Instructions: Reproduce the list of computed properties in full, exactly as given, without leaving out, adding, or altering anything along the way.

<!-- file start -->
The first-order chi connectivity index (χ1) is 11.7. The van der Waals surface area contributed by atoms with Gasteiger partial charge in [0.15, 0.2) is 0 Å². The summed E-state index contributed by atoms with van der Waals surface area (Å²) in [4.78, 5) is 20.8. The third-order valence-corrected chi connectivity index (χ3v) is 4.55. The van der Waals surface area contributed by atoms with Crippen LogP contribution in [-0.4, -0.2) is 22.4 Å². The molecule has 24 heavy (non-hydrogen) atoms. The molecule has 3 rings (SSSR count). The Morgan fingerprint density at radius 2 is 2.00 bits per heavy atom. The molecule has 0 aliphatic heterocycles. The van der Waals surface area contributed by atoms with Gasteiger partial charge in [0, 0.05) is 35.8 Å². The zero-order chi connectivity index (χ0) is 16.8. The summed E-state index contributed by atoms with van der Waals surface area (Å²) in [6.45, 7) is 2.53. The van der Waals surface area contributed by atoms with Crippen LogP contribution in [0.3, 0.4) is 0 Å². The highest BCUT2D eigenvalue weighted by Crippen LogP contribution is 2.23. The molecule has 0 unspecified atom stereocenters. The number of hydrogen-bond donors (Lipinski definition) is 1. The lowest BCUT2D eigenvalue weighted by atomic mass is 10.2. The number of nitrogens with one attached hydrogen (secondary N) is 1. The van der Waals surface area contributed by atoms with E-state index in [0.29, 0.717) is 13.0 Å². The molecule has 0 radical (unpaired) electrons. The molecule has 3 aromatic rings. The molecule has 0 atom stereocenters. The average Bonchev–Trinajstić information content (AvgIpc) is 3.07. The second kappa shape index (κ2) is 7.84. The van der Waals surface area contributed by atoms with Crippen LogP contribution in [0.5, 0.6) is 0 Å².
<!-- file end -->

The first-order chi connectivity index (χ1) is 11.7. The van der Waals surface area contributed by atoms with Gasteiger partial charge in [0.15, 0.2) is 0 Å². The summed E-state index contributed by atoms with van der Waals surface area (Å²) in [4.78, 5) is 20.8. The third-order valence-corrected chi connectivity index (χ3v) is 4.55. The van der Waals surface area contributed by atoms with Crippen LogP contribution in [-0.4, -0.2) is 22.4 Å². The molecule has 24 heavy (non-hydrogen) atoms. The molecule has 3 rings (SSSR count). The Morgan fingerprint density at radius 2 is 2.00 bits per heavy atom. The molecule has 0 aliphatic heterocycles. The van der Waals surface area contributed by atoms with Gasteiger partial charge in [0, 0.05) is 35.8 Å². The zero-order chi connectivity index (χ0) is 16.8. The summed E-state index contributed by atoms with van der Waals surface area (Å²) in [6.45, 7) is 2.53. The van der Waals surface area contributed by atoms with Crippen LogP contribution in [0.3, 0.4) is 0 Å². The highest BCUT2D eigenvalue weighted by Crippen LogP contribution is 2.23. The molecule has 0 unspecified atom stereocenters. The number of hydrogen-bond donors (Lipinski definition) is 1. The lowest BCUT2D eigenvalue weighted by atomic mass is 10.2. The number of nitrogens with one attached hydrogen (secondary N) is 1. The van der Waals surface area contributed by atoms with E-state index in [0.29, 0.717) is 13.0 Å². The molecule has 0 radical (unpaired) electrons. The molecule has 3 aromatic rings. The molecule has 0 atom stereocenters. The average Bonchev–Trinajstić information content (AvgIpc) is 3.07. The second kappa shape index (κ2) is 7.84. The van der Waals surface area contributed by atoms with Crippen LogP contribution in [0.5, 0.6) is 0 Å².